The OCB AuthenticatedEncryption Algorithm
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Authors  Ted Krovetz , Phillip Rogaway  
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draftirtfcfrgocb00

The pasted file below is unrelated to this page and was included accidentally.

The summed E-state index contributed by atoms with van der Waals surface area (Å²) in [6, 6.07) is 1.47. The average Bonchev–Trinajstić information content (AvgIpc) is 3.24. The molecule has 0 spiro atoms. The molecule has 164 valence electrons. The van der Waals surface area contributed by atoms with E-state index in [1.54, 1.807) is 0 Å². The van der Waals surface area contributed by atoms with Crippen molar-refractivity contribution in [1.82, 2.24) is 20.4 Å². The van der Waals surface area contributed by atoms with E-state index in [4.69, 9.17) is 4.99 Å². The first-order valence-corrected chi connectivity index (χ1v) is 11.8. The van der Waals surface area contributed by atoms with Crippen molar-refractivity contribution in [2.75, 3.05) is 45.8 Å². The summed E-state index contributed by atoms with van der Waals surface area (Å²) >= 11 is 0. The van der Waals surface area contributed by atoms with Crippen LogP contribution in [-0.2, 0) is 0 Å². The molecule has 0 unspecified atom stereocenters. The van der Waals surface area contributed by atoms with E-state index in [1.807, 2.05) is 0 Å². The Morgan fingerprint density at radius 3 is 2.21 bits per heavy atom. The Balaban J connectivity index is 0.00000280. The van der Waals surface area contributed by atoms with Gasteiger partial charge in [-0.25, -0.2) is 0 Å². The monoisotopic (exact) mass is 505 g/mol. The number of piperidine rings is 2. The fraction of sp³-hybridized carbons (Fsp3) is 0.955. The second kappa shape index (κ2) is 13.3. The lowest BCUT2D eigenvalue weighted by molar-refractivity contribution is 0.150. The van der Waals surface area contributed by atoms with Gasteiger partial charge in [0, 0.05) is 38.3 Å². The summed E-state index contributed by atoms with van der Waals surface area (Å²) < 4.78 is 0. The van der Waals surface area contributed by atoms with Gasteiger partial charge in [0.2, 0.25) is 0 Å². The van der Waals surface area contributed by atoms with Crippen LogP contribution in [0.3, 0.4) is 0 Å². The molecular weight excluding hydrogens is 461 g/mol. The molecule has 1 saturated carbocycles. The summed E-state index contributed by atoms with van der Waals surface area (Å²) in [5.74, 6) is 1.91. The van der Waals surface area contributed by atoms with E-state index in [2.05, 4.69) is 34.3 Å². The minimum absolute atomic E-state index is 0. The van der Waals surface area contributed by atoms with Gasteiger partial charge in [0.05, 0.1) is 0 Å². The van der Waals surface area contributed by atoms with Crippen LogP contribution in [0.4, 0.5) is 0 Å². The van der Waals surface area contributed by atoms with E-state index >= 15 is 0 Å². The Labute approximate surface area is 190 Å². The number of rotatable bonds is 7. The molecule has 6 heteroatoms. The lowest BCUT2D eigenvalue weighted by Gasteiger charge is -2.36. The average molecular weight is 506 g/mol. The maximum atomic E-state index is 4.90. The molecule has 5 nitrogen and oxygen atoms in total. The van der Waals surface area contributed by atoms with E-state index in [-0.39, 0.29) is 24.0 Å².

Internet Engineering Task Force T. Krovetz InternetDraft Sacramento State Intended status: Informational P. Rogaway Expires: February 09, 2013 UC Davis August 10, 2012 The OCB AuthenticatedEncryption Algorithm draftirtfcfrgocb00 Abstract This document specifies OCB, a sharedkey blockcipherbased encryption scheme that provides privacy and authenticity for plaintexts and authenticity for associated data. Status of this Memo This InternetDraft is submitted in full conformance with the provisions of BCP 78 and BCP 79. InternetDrafts are working documents of the Internet Engineering Task Force (IETF). Note that other groups may also distribute working documents as InternetDrafts. The list of current Internet Drafts is at http://datatracker.ietf.org/drafts/current/. InternetDrafts are draft documents valid for a maximum of six months and may be updated, replaced, or obsoleted by other documents at any time. It is inappropriate to use InternetDrafts as reference material or to cite them other than as "work in progress." This InternetDraft will expire on February 09, 2013. Copyright Notice Copyright (c) 2012 IETF Trust and the persons identified as the document authors. All rights reserved. This document is subject to BCP 78 and the IETF Trust's Legal Provisions Relating to IETF Documents (http://trustee.ietf.org/ licenseinfo) in effect on the date of publication of this document. Please review these documents carefully, as they describe your rights and restrictions with respect to this document. Code Components extracted from this document must include Simplified BSD License text as described in Section 4.e of the Trust Legal Provisions and are provided without warranty as described in the Simplified BSD License. Table of Contents 1. Introduction . . . . . . . . . . . . . . . . . . . . . . . . . 2 2. Notation and Basic Operations . . . . . . . . . . . . . . . . 3 3. OCB Global Parameters . . . . . . . . . . . . . . . . . . . . 4 3.1. Named OCB Parameter Sets and RFC 5116 Constants . . . . . 4 Krovetz & Rogaway Expires February 09, 2013 [Page 1] InternetDraft OCB AuthenticatedEncryption August 2012 4. OCB Algorithms . . . . . . . . . . . . . . . . . . . . . . . . 5 4.1. AssociatedData Processing: HASH . . . . . . . . . . . . . 5 4.2. Encryption: OCBENCRYPT . . . . . . . . . . . . . . . . . 6 4.3. Decryption: OCBDECRYPT . . . . . . . . . . . . . . . . . 9 5. Security Considerations . . . . . . . . . . . . . . . . . . . 11 6. IANA Considerations . . . . . . . . . . . . . . . . . . . . . 13 7. Acknowledgements . . . . . . . . . . . . . . . . . . . . . . . 13 8. References . . . . . . . . . . . . . . . . . . . . . . . . . . 13 8.1. Normative References . . . . . . . . . . . . . . . . . . . 13 8.2. Informative References . . . . . . . . . . . . . . . . . . 14 Appendix A. Sample Results . . . . . . . . . . . . . . . . . . . . 14 Authors' Addresses . . . . . . . . . . . . . . . . . . . . . . . . 17 1. Introduction Schemes for authenticated encryption (AE) simultaneously provide for privacy and authentication. While this goal would traditionally be achieved by melding separate encryption and authentication mechanisms, each using its own key, integrated AE schemes intertwine what is needed for privacy and what is needed for authenticity. By conceptualizing AE as a single cryptographic goal, AE schemes are less likely to be misused than conventional encryption schemes. Also, integrated AE schemes can be significantly faster than what one sees from composing separate privacy and authenticity means. When an AE scheme allows for the authentication of unencrypted data at the same time that a plaintext is being encrypted and authenticated, the scheme is an authenticated encryption with associated data (AEAD) scheme. Associated data can be useful when, for example, a network packet has unencrypted routing information and an encrypted payload. OCB is an AEAD scheme that depends on a blockcipher. This document fully defines OCB encryption and decryption except for the choice of the blockcipher and the length of authentication tag that is part of the ciphertext. The blockcipher must have a 128bit blocksize. Each choice of blockcipher and tag length specifies a different variant of OCB. Several AESbased variants are defined in Section 3.1. OCB encryption and decryption employ a nonce N, which must be selected as a new value for each message encrypted. OCB requires the associated data A to be specified when one encrypts or decrypts, but it may be zerolength. The plaintext P and the associated data A can have any bitlength. The ciphertext C one gets by encrypting P in the presence of A consists of a ciphertextcore having the same length as P, plus an authentication tag. One can view the resulting ciphertext as either the pair (ciphertextcore, tag) or their concatenation (ciphertextcore  tag), the difference being purely how one assembles and parses ciphertexts. This document uses concatenation. Krovetz & Rogaway Expires February 09, 2013 [Page 2] InternetDraft OCB AuthenticatedEncryption August 2012 OCB encryption protects the privacy of P and the authenticity of A, N, and P. It does this using, on average, about a + m + 1.02 blockcipher calls, where a is the blocklength of A and m is the blocklength of P and the nonce N is implemented as a counter (if N is random then OCB uses a + m + 2 blockcipher calls). If A is fixed during a session then, after preprocessing, there is effectively no cost to having A authenticated on subsequent encryptions, and the mode will average m + 1.02 blockcipher calls. OCB requires a single key K for the underlying blockcipher, and all blockcipher calls are keyed by K. OCB is online: one need not know the length of A or P to proceed with encryption, nor need one know the length of A or C to proceed with decryption. OCB is parallelizable: the bulk of its blockcipher calls can be performed simultaneously. Computational work beyond blockcipher calls consists of a small and fixed number of logical operations per call. OCB enjoys provable security: the mode of operation is secure assuming that the underlying blockcipher is secure. As with most modes of operation, security degrades in the square of the number of blocks of texts divided by two to the blocklength. The version of OCB defined in this document is a refinement of two prior schemes. The original OCB version was published in 2001 [OCB1] and was listed as an optional component in IEEE 802.11i. A second version was published in 2004 [OCB2] and is specified in ISO 19772. The scheme described here is called OCB3 in the 2011 paper describing the mode [OCB3]; it shall be referred to simply as OCB throughout this document. See [OCB3] for complete references, timing information, and a discussion of the differences between the algorithms. 2. Notation and Basic Operations There are two types of variables used in this specification, strings and integers. Although most data processed by implementations of OCB will be byteoriented, a number of bitlevel operations are used in this specification, and so strings are here considered strings of bits rather than strings of bytes. String variables are always written with an initial uppercase letter while integer variables are written in all lowercase. Following C's convention, a single equals ("=") indicates variable assignment and double equals ("==") is the equality relation. Whenever a variable is followed by an underscore ("_"), the underscore is intended to denote a subscript, with the subscripted expression requiring evaluation to resolve the meaning of the variable. For example, when i == 2, then P_i refers to the variable P_2. c^i The integer c raised to the ith power. bitlen(S) The length of string S in bits (eg, bitlen(101) == 3). zeros(n) The string made of n zerobits. Krovetz & Rogaway Expires February 09, 2013 [Page 3] InternetDraft OCB AuthenticatedEncryption August 2012 ntz(n) The number of trailing zero bits in the base2 representation of the positive integer n. More formally, ntz(n) is the largest integer x for which 2^x divides n. S xor T The string that is the bitwise exclusiveor of S and T. Strings S and T will always have the same length. S[i] The ith bit of the string S (indices begin at 1). S[i..j] The substring of S consisting of bits i through j, inclusive. S  T String S concatenated with string T (eg, 000  111 == 000111). str2num(S) The base2 integral interpretation of bitstring S (eg, str2num(1110) == 14). double(S) If S[1] == 0 then double(S) == (S[2..128]  0); otherwise double(S) == (S[2..128]  0) xor (zeros(120)  10000111). 3. OCB Global Parameters To be complete, the algorithms in this document require specification of two global parameters: a blockcipher operating on 128bit blocks and the length of authentication tags in use. Specifying a blockcipher implicitly defines the following symbols. KEYLEN The blockcipher's key length, in bits. ENCIPHER(K,P) The blockcipher function mapping 128bit plaintext block P to its corresponding ciphertext block using KEYLENbit key K. DECIPHER(K,C) The inverse blockcipher function mapping 128bit ciphertext block C to its corresponding plaintext block using KEYLENbit key K. As an example, if 128bit authentication tags and AES with 192bit keys are to be used, then KEYLEN is 192, ENCIPHER refers to the AES192 cipher, DECIPHER refers to the AES192 inverse cipher, and TAGLEN is 128 [AES]. 3.1. Named OCB Parameter Sets and RFC 5116 Constants The following table gives names to common OCB global parameter sets. Each of the AES variants is defined in [AES]. Krovetz & Rogaway Expires February 09, 2013 [Page 4] InternetDraft OCB AuthenticatedEncryption August 2012 ++++  Name  Blockcipher  TAGLEN  ++++  AEAD_AES_128_OCB_TAGLEN128  AES128  128   AEAD_AES_128_OCB_TAGLEN96  AES128  96   AEAD_AES_128_OCB_TAGLEN64  AES128  64   AEAD_AES_192_OCB_TAGLEN128  AES192  128   AEAD_AES_192_OCB_TAGLEN96  AES192  96   AEAD_AES_192_OCB_TAGLEN64  AES192  64   AEAD_AES_256_OCB_TAGLEN128  AES256  128   AEAD_AES_256_OCB_TAGLEN96  AES256  96   AEAD_AES_256_OCB_TAGLEN64  AES256  64  ++++ RFC 5116 defines an interface for authenticated encryption schemes [RFC5116]. RFC 5116 requires the specification of certain constants for each named AEAD scheme. For each of the OCB parameter sets listed above: P_MAX, A_MAX, and C_MAX are all unbounded; N_MIN is 1 byte and N_MAX is 15 bytes. The parametersets indicating the use of AES128, AES192 and AES256 have K_LEN equal to 16, 24 and 32 bytes, respectively. 4. OCB Algorithms OCB is described in this section using pseudocode. Given any collection of inputs of the required types, following the pseuduocode description for a function will produce the correct output of the promised type. 4.1. AssociatedData Processing: HASH OCB has the ability to authenticate unencrypted associated data at the same time that it provides for authentication and encrypts a plaintext. The following hash function is central to providing this functionality. If an application has no associated data, then the associated data should be considered to exist and to be the empty string. HASH, conveniently, always returns zeros(128) when the associated data is the empty string. Krovetz & Rogaway Expires February 09, 2013 [Page 5] InternetDraft OCB AuthenticatedEncryption August 2012 Function name: HASH Input: K, string of KEYLEN bits // Key A, string of any length // Associated data Output: Sum, string of 128 bits // Hash result Sum is defined as follows. // // Keydependent variables // L_* = ENCIPHER(K, zeros(128)) L_$ = double(L_*) L_0 = double(L_$) L_i = double(L_{i1}) for every integer i > 0 // // Consider A as a sequence of 128bit blocks // Let m be the largest integer so that 128m <= bitlen(A) Let A_1, A_2, ..., A_m and A_* be strings so that A == A_1  A_2  ...  A_m  A_*, and bitlen(A_i) == 128 for each 1 <= i <= m. Note: A_* may possibly be the empty string. // // Process any whole blocks // Sum_0 = zeros(128) Offset_0 = zeros(128) for each 1 <= i <= m Offset_i = Offset_{i1} xor L_{ntz(i)} Sum_i = Sum_{i1} xor ENCIPHER(K, A_i xor Offset_i) end for // // Process any final partial block; compute final hash value // if bitlen(A_*) > 0 then Offset_* = Offset_m xor L_* CipherInput = (A_*  1  zeros(127bitlen(A_*))) xor Offset_* Sum = Sum_m xor ENCIPHER(K, CipherInput) else Sum = Sum_m end if 4.2. Encryption: OCBENCRYPT Krovetz & Rogaway Expires February 09, 2013 [Page 6] InternetDraft OCB AuthenticatedEncryption August 2012 This function computes a ciphertext (which includes a bundled authentication tag) when given a plaintext, associated data, nonce and key. Krovetz & Rogaway Expires February 09, 2013 [Page 7] InternetDraft OCB AuthenticatedEncryption August 2012 Function name: OCBENCRYPT Input: K, string of KEYLEN bits // Key N, string of fewer than 128 bits // Nonce A, string of any length // Associated data P, string of any length // Plaintext Output: C, string of length bitlen(P) + TAGLEN bits // Ciphertext C is defined as follows. // // Keydependent variables // L_* = ENCIPHER(K, zeros(128)) L_$ = double(L_*) L_0 = double(L_$) L_i = double(L_{i1}) for every integer i > 0 // // Consider P as a sequence of 128bit blocks // Let m be the largest integer so that 128m <= bitlen(P) Let P_1, P_2, ..., P_m and P_* be strings so that P == P_1  P_2  ...  P_m  P_*, and bitlen(P_i) == 128 for each 1 <= i <= m. Note: P_* may possibly be the empty string. // // Noncedependent and perencryption variables // Nonce = zeros(127bitlen(N))  1  N bottom = str2num(Nonce[123..128]) Ktop = ENCIPHER(K, Nonce[1..122]  zeros(6)) Stretch = Ktop  (Ktop[1..64] xor Ktop[9..72]) Offset_0 = Stretch[1+bottom..128+bottom] Checksum_0 = zeros(128) // // Process any whole blocks // for each 1 <= i <= m Offset_i = Offset_{i1} xor L_{ntz(i)} C_i = Offset_i xor ENCIPHER(K, P_i xor Offset_i) Checksum_i = Checksum_{i1} xor P_i end for // // Process any final partial block and compute raw tag // if bitlen(P_*) > 0 then Offset_* = Offset_m xor L_* Krovetz & Rogaway Expires February 09, 2013 [Page 8] InternetDraft OCB AuthenticatedEncryption August 2012 Pad = ENCIPHER(K, Offset_*) C_* = P_* xor Pad[1..bitlen(P_*)] Checksum_* = Checksum_m xor (P_*  1  zeros(127bitlen(P_*))) Tag = ENCIPHER(K, Checksum_* xor Offset_* xor L_$) xor HASH(K,A) else C_* = <empty string> Tag = ENCIPHER(K, Checksum_m xor Offset_m xor L_$) xor HASH(K,A) end if // // Assemble ciphertext // C = C_1  C_2  ...  C_m  C_*  Tag[1..TAGLEN] 4.3. Decryption: OCBDECRYPT This function computes a plaintext when given a ciphertext, associated data, nonce and key. An authentication tag is embedded in the ciphertext. If the tag is not correct for the ciphertext, associated data, nonce and key, then an INVALID signal is produced. Krovetz & Rogaway Expires February 09, 2013 [Page 9] InternetDraft OCB AuthenticatedEncryption August 2012 Function name: OCBDECRYPT Input: K, string of KEYLEN bits // Key N, string of fewer than 128 bits // Nonce A, string of any length // Associated data C, string of at least TAGLEN bits // Ciphertext Output: P, string of length bitlen(C)  TAGLEN bits, // Plaintext or INVALID indicating authentication failure P is defined as follows. // // Keydependent variables // L_* = ENCIPHER(K, zeros(128)) L_$ = double(L_*) L_0 = double(L_$) L_i = double(L_{i1}) for every integer i > 0 // // Consider C as a sequence of 128bit blocks // Let m be the largest integer so that 128m <= bitlen(C)  TAGLEN Let C_1, C_2, ..., C_m, C_* and T be strings so that C == C_1  C_2  ...  C_m  C_*  T, bitlen(C_i) == 128 for each 1 <= i <= m, and bitlen(T) == TAGLEN. Note: C_* may possibly be the empty string. // // Noncedependent and perdecryption variables // Nonce = zeros(127bitlen(N))  1  N bottom = str2num(Nonce[123..128]) Ktop = ENCIPHER(K, Nonce[1..122]  zeros(6)) Stretch = Ktop  (Ktop[1..64] xor Ktop[9..72]) Offset_0 = Stretch[1+bottom..128+bottom] Checksum_0 = zeros(128) // // Process any whole blocks // for each 1 <= i <= m Offset_i = Offset_{i1} xor L_{ntz(i)} P_i = Offset_i xor DECIPHER(K, C_i xor Offset_i) Checksum_i = Checksum_{i1} xor P_i end for // // Process any final partial block and compute raw tag // Krovetz & Rogaway Expires February 09, 2013 [Page 10] InternetDraft OCB AuthenticatedEncryption August 2012 if bitlen(C_*) > 0 then Offset_* = Offset_m xor L_* Pad = ENCIPHER(K, Offset_*) P_* = C_* xor Pad[1..bitlen(C_*)] Checksum_* = Checksum_m xor (P_*  1  zeros(127bitlen(P_*))) Tag = ENCIPHER(K, Checksum_* xor Offset_* xor L_$) xor HASH(K,A) else P_* = <empty string> Tag = ENCIPHER(K, Checksum_m xor Offset_m xor L_$) xor HASH(K,A) end if // // Check for validity and assemble plaintext // if (Tag[1..TAGLEN] == T) then P = P_1  P_2  ...  P_m  P_* else P = INVALID end if 5. Security Considerations OCB achieves two security properties, privacy and authenticity. Privacy is defined via "indistinguishability from random bits", meaning that an adversary is unable to distinguish OCBoutputs from an equal number of random bits. Authenticity is defined via "authenticity of ciphertexts", meaning that an adversary is unable to produce any valid (N,C,T) triple that it has not already acquired. The security guarantees depend on the underlying blockcipher being secure in the sense of a strong pseudorandom permutation. Thus if OCB is used with a blockcipher that is not secure as a strong pseudorandom permutation, the security guarantees vanish. The need for the strong pseudorandom permutation property means that OCB should be used with a conservatively designed, welltrusted blockcipher, such as AES. Both the privacy and the authenticity properties of OCB degrade as per s^2 / 2^128, where s is the total number of blocks that the adversary acquires. The consequence of this formula is that the proven security vanishes when s becomes as large as 2^{128/2}. Thus the user should never use a key to generate an amount of ciphertext that is near to, or exceeds, 2^64 blocks. In order to ensure that s^2 / 2^128 remains small, a given key should be used to encrypt at most 2^48 blocks (2^55 bits or 4 petabytes), including the associated data. To ensure these limits are not crossed, automated key management is recommended in systems exchanging large amounts of data [RFC4107]. Krovetz & Rogaway Expires February 09, 2013 [Page 11] InternetDraft OCB AuthenticatedEncryption August 2012 It is crucial that, as one encrypts, one does not repeat a nonce. The inadvertent reuse of the same nonce by two invocations of the OCB encryption operation, with the same key, but with distinct plaintext values, undermines the confidentiality of the plaintexts protected in those two invocations, and undermines all of the authenticity and integrity protection provided by that key. For this reason, OCB should only be used whenever nonce uniqueness can be provided with certainty. Note that it is acceptable to input the same nonce value multiple times to the decryption operation. We emphasize that the security consequences are quite serious if an attacker observes two ciphertexts that were created using the same nonce and key values, unless the plaintext and AD values in both invocations of the encrypt operation were identical. First, a loss of confidentiality ensues because he will be able to infer relationships between the two plaintext values. Second, a loss of authenticity ensues because the attacker will be able to recover secret information used to provide authenticity, making subsequent forgeries trivial. Note that there are AEAD schemes, particularly SIV [RFC5297], appropriate for environements where nonces are unavailable or unreliable. OCB is not such a scheme. Nonces need not be secret, and a counter may be used for them. If two parties send OCBencrypted plaintexts to one another using the same key, then the space of nonces used by the two parties must be partitioned so that no nonce that could be used by one party to encrypt could be used by the other to encrypt (eg, odd and even counters). When a ciphertext decrypts as INVALID it is the implementor's responsibility to make sure that no information beyond this fact is made adversarially available. OCB encryption and decryption produce an internal 128bit authentication tag. The parameter TAGLEN determines how many bits of this internal tag are used for authentication. The value of TAGLEN impacts the adversary's ability to forge: it will always be trivial for the adversary to forge with probability 2^{TAGLEN}. It is up to the application designer to choose an appropriate value for TAGLEN. Long tags cost no more computationally than short ones. Timing attacks are not a part of the formal security model and an implementation should take care to mitigate them in contexts where this is a concern. To render timing attacks impotent, the amount of time to encrypt or decrypt a string should be independent of the key and the contents of the string. The only explicitly conditional OCB operation that depends on private data is double(), which means that using constanttime blockcipher and double() implementations eliminates most (if not all) sources of timing attacks on OCB. Power usage attacks are likewise out of scope of the formal model, and should be considered for environments where they are threatening. Krovetz & Rogaway Expires February 09, 2013 [Page 12] InternetDraft OCB AuthenticatedEncryption August 2012 The OCB encryption scheme reveals in the ciphertext the length of the plaintext. Sometimes the length of the plaintext is a valuable piece of information that should be hidden. For environments where "traffic analysis" is a concern, techniques beyond OCB encryption (typically involving padding) would be necessary. Defining the ciphertext that results from OCBENCRYPT to be the pair (C_1  C_2  ...  C_m  C_*, Tag[1..TAGLEN]) instead of the concatenation C_1  C_2  ...  C_m  C_*  Tag[1..TAGLEN] introduces no security concerns. Because TAGLEN is fixed, both versions allows ciphertexts to be parsed unambiguously. 6. IANA Considerations The Internet Assigned Numbers Authority (IANA) has defined a registry for Authenticated Encryption with Associated Data parameters. The IANA has added the following entries to the AEAD Registry. Each name refers to a set of parameters defined in Section 3.1. ++++  Name  Reference  Numeric Identifier  ++++  AEAD_AES_128_OCB_TAGLEN128  Section 3.1  XX   AEAD_AES_128_OCB_TAGLEN96  Section 3.1  XX   AEAD_AES_128_OCB_TAGLEN64  Section 3.1  XX   AEAD_AES_192_OCB_TAGLEN128  Section 3.1  XX   AEAD_AES_192_OCB_TAGLEN96  Section 3.1  XX   AEAD_AES_192_OCB_TAGLEN64  Section 3.1  XX   AEAD_AES_256_OCB_TAGLEN128  Section 3.1  XX   AEAD_AES_256_OCB_TAGLEN96  Section 3.1  XX   AEAD_AES_256_OCB_TAGLEN64  Section 3.1  XX  ++++ 7. Acknowledgements The design of the original OCB scheme [OCB1] was done while Phil Rogaway was at Chiang Mai University, Thailand. Followup work [OCB2] was done with support of NSF grant 0208842 and a gift from Cisco. The final work by Krovetz and Rogaway [OCB3] that has resulted in this spec was supported by NSF grant 0904380. Thanks go to the Crypto Forum Research Group for providing feedback on earlier drafts, and David McGrew for contributing some text in Section 5. 8. References 8.1. Normative References [1] McGrew, D., "An interface and algorithms for authenticated encryption", RFC 5116, January 2008. [2] National Institute of Standards and Technology, "Advanced Encryption Standard (AES)", FIPS PUB 197, November 2001. Krovetz & Rogaway Expires February 09, 2013 [Page 13] InternetDraft OCB AuthenticatedEncryption August 2012 8.2. Informative References [1] Bellovin, S. and R. Housley, "Guidelines for cryptographic key management", RFC 4107, June 2005. [2] Harkins, D., "Synthetic Initialization Vector (SIV) authenticated encryption using the Advanced Encryption Standard (AES)", RFC 5297, October 2008. [3] Krovetz, T. and P. Rogaway, "The software performance of authenticatedencryption modes", in Fast Software Encryption  FSE 2011, Springer, 2011. [4] Rogaway, P., "Efficient instantiations of tweakable blockciphers and refinements to modes OCB and PMAC", in Advances in Cryptology  ASIACRYPT 2004, Springer, 2004. [5] Rogaway, P., Bellare, M., Black, J. and T. Krovetz, "OCB: a blockcipher mode of operation for efficient authenticated encryption", in ACM Conference on Computer and Communications Security 2001  CCS 2001, ACM Press, 2001. Appendix A. Sample Results This section gives sample output values for various inputs when using the AEAD_AES_128_OCB_TAGLEN128 parameters defined in Section 3.1. All strings are represented in hexadecimal (eg, 0F represents the bitstring 00001111). Each of the following (A,P,C) triples show the ciphertext C that results from OCBENCRYPT(K,N,A,P) when K and N are fixed with the values K : 000102030405060708090A0B0C0D0E0F N : 000102030405060708090A0B An empty entry indicates the empty string. Krovetz & Rogaway Expires February 09, 2013 [Page 14] InternetDraft OCB AuthenticatedEncryption August 2012 A: P: C: 197B9C3C441D3C83EAFB2BEF633B9182 A: 0001020304050607 P: 0001020304050607 C: 92B657130A74B85A16DC76A46D47E1EAD537209E8A96D14E A: 0001020304050607 P: C: 98B91552C8C009185044E30A6EB2FE21 A: P: 0001020304050607 C: 92B657130A74B85A971EFFCAE19AD4716F88E87B871FBEED A: 000102030405060708090A0B0C0D0E0F P: 000102030405060708090A0B0C0D0E0F C: BEA5E8798DBE7110031C144DA0B26122776C9924D6723A1F C4524532AC3E5BEB A: 000102030405060708090A0B0C0D0E0F P: C: 7DDB8E6CEA6814866212509619B19CC6 A: P: 000102030405060708090A0B0C0D0E0F C: BEA5E8798DBE7110031C144DA0B2612213CC8B747807121A 4CBB3E4BD6B456AF A: 000102030405060708090A0B0C0D0E0F1011121314151617 P: 000102030405060708090A0B0C0D0E0F1011121314151617 C: BEA5E8798DBE7110031C144DA0B26122FCFCEE7A2A8D4D48 5FA94FC3F38820F1DC3F3D1FD4E55E1C A: 000102030405060708090A0B0C0D0E0F1011121314151617 P: C: 282026DA3068BC9FA118681D559F10F6 A: P: 000102030405060708090A0B0C0D0E0F1011121314151617 C: BEA5E8798DBE7110031C144DA0B26122FCFCEE7A2A8D4D48 6EF2F52587FDA0ED97DC7EEDE241DF68 A: 000102030405060708090A0B0C0D0E0F1011121314151617 18191A1B1C1D1E1F P: 000102030405060708090A0B0C0D0E0F1011121314151617 18191A1B1C1D1E1F C: BEA5E8798DBE7110031C144DA0B26122CEAAB9B05DF771A6 57149D53773463CBB2A040DD3BD5164372D76D7BB6824240 A: 000102030405060708090A0B0C0D0E0F1011121314151617 18191A1B1C1D1E1F Krovetz & Rogaway Expires February 09, 2013 [Page 15] InternetDraft OCB AuthenticatedEncryption August 2012 P: C: E1E072633BADE51A60E85951D9C42A1B A: P: 000102030405060708090A0B0C0D0E0F1011121314151617 18191A1B1C1D1E1F C: BEA5E8798DBE7110031C144DA0B26122CEAAB9B05DF771A6 57149D53773463CB4A3BAE824465CFDAF8C41FC50C7DF9D9 A: 000102030405060708090A0B0C0D0E0F1011121314151617 18191A1B1C1D1E1F2021222324252627 P: 000102030405060708090A0B0C0D0E0F1011121314151617 18191A1B1C1D1E1F2021222324252627 C: BEA5E8798DBE7110031C144DA0B26122CEAAB9B05DF771A6 57149D53773463CB68C65778B058A635659C623211DEEA0D E30D2C381879F4C8 A: 000102030405060708090A0B0C0D0E0F1011121314151617 18191A1B1C1D1E1F2021222324252627 P: C: 7AEB7A69A1687DD082CA27B0D9A37096 A: P: 000102030405060708090A0B0C0D0E0F1011121314151617 18191A1B1C1D1E1F2021222324252627 C: BEA5E8798DBE7110031C144DA0B26122CEAAB9B05DF771A6 57149D53773463CB68C65778B058A635060C8467F4ABAB5E 8B3C2067A2E115DC Next are several internal values generated during the OCBENCRYPT computation for the last test vector listed above. bottom : 11 Checksum_1: 000102030405060708090A0B0C0D0E0F Checksum_2: 10101010101010101010101010101010 Checksum_*: 30313233343536379010101010101010 Ktop : 43E111498C0582BF99F1D966CEFCBCC6 L_* : C6A13B37878F5B826F4F8162A1C8D879 L_$ : 8D42766F0F1EB704DE9F02C54391B075 L_0 : 1A84ECDE1E3D6E09BD3E058A8723606D L_1 : 3509D9BC3C7ADC137A7C0B150E46C0DA Offset_0 : 088A4C602C15FCCF8ECB3677E5E63517 Offset_1 : 120EA0BE322892C633F533FD62C5557A Offset_2 : 270779020E524ED5498938E86C8395A0 Offset_* : E1A6423589DD155726C6B98ACD4B4DD9 Stretch : 43E111498C0582BF99F1D966CEFCBCC6A2F058C589873D26 The following algorithm tests a wider variety of inputs. Results are given for each of AEAD_AES_128_OCB_TAGLEN128, AEAD_AES_192_OCB_TAGLEN128 and AEAD_AES_256_OCB_TAGLEN128. Let <i> be the 8bit base2 representation of i (eg, <3> == 00000011 and <255> == 11111111). Krovetz & Rogaway Expires February 09, 2013 [Page 16] InternetDraft OCB AuthenticatedEncryption August 2012 K = zeros(KEYLEN) // Keylength of AES in use for i = 0 to 127 do S = zeros(8i) // i bytes of zeros N = zeros(88)  <i> // 11 byte zero followed by 1 byte i C = C  OCBENCRYPT(K,N,S,S) C = C  OCBENCRYPT(K,N,<empty string>,S) C = C  OCBENCRYPT(K,N,S,<empty string>) end for N = zeros(96) Output : OCBENCRYPT(K,N,C,<empty string>) Iteration i of the loop adds 2i + 48 bytes to C, resulting in an ultimate length for C of 22,400 bytes. The final OCBENCRYPT has an empty plaintext component, so serves only to authenticate C. The output should be: AEAD_AES_128_OCB_TAGLEN128 Output: B2B41CBF9B05037DA7F16C24A35C1C94 AEAD_AES_192_OCB_TAGLEN128 Output: 1529F894659D2B51B776740211E7D083 AEAD_AES_256_OCB_TAGLEN128 Output: 42B83106E473C0EEE086C8D631FD4C7B Authors' Addresses Ted Krovetz Computer Science Department California State University 6000 J Street Sacramento, CA 958196021 USA Email: ted@krovetz.net Phillip Rogaway Computer Science Department University of California One Shields Avenue Davis, CA 956168562 USA Email: rogaway@cs.ucdavis.edu Krovetz & Rogaway Expires February 09, 2013 [Page 17]